Devoted, humble, and private — this is how Doug and Connie Holy describe their friend, neighbor, and son’s godparent, the late Mary Hopkinson Shepard, CCAS BA ’64, and her twin sister, the late Josephine Ross Shepard, CCAS BA ’65.
The Shepard sisters were part of a unique alumni legacy during their lifetimes: Their father, Donald D’Arcy Shepard, earned a law degree from GW in 1918, then served as attorney and tax advisor to prominent businessman Andrew W. Mellon and was one of the first trustees of the National Gallery of Art. Yet, while the Shepard family became financially successful, the sisters were raised to appreciate a private life that prioritized philanthropy.
“I helped Jo with her mail, and I often saw thank-you notes from different nonprofits,” Doug Holy said. “There was a large variety of causes — and it was the first time I learned about her support for so many charitable causes.”
This quiet demonstration of dedication wove its way through the sisters’ lives. From their steadfast commitment to friends at church to their unwavering loyalty to each other, the pair lived their lives rooted in friendship, gratitude, and love of family.
“Church was the center of their lives, where they attended service, met with their friends, and participated in the prayer shawl ministry,” noted Laura Farthing, longtime attorney for the Shepard family. “The personal touch in knitting the shawls was important to them, as love and care for their fellow being went into every stitch.”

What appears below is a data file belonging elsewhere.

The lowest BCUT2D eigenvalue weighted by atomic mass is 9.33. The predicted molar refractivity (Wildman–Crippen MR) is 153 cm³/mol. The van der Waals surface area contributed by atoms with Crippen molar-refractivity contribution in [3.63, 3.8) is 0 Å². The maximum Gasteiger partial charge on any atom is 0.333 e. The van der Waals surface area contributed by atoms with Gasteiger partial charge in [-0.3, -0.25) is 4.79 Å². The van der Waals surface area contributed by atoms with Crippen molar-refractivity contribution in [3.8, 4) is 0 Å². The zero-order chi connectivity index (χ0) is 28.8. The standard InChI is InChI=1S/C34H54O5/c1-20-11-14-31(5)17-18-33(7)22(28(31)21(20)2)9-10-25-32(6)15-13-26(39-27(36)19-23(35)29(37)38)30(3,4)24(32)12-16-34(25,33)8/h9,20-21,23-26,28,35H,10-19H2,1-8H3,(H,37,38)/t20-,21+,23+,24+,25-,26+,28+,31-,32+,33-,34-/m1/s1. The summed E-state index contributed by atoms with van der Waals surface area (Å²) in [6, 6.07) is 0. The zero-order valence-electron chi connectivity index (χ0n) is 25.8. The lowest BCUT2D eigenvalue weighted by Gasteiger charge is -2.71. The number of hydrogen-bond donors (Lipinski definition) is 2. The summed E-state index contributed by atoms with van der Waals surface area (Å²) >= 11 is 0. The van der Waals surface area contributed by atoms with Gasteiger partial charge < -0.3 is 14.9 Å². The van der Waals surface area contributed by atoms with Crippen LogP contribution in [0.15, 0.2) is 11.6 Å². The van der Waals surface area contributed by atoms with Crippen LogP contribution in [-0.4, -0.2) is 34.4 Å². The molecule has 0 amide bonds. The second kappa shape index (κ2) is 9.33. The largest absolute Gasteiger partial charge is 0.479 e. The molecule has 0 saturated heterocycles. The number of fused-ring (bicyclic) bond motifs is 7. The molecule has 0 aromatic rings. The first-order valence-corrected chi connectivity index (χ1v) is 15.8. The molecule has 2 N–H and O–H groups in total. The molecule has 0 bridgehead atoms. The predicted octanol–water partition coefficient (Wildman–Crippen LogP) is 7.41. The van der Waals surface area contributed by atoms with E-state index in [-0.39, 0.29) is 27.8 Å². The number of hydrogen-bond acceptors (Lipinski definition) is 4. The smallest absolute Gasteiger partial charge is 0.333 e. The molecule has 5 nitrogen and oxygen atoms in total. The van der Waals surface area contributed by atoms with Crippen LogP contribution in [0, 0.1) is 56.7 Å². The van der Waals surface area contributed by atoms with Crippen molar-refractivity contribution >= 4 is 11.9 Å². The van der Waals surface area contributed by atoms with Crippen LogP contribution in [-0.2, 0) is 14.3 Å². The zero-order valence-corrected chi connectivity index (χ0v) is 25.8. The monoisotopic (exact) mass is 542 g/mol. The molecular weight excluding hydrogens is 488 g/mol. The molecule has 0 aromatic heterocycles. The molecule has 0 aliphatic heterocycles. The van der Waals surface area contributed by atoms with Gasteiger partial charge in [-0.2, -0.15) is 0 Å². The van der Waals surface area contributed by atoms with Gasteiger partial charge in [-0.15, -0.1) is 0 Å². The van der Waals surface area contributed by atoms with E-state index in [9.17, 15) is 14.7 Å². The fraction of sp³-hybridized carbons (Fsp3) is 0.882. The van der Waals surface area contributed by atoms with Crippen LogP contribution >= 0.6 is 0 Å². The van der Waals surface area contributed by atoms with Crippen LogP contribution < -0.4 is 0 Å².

The Shepard sisters’ legacy of gratitude continues after their lifetimes through generous gifts to GW in their estate plans. Their unprecedented estate gift, the largest single gift from degreed alumnae in the university’s history, will create the Shepard Scholarship, supporting undergraduate students with financial need, as well as the Mary Hopkinson Shepard Endowed Graduate Fellowship for Science, for graduate students in the science programs at the Columbian College of Arts and Sciences. A portion of Mary Shepard’s estate gift also went toward scholarships at the School of Engineering and Applied Science to support engineering students.
The Shepard Scholarship, slated to award its first recipients in the 2021-22 academic year, is a fitting way to commemorate GW’s bicentennial. As the university renews its commitment to and prioritization of need-based scholarship, it also celebrates the generations of progress GW students and alumni have achieved. The Shepard sisters stand as a testament to that progress — and to the significance of paying it forward for generations to come.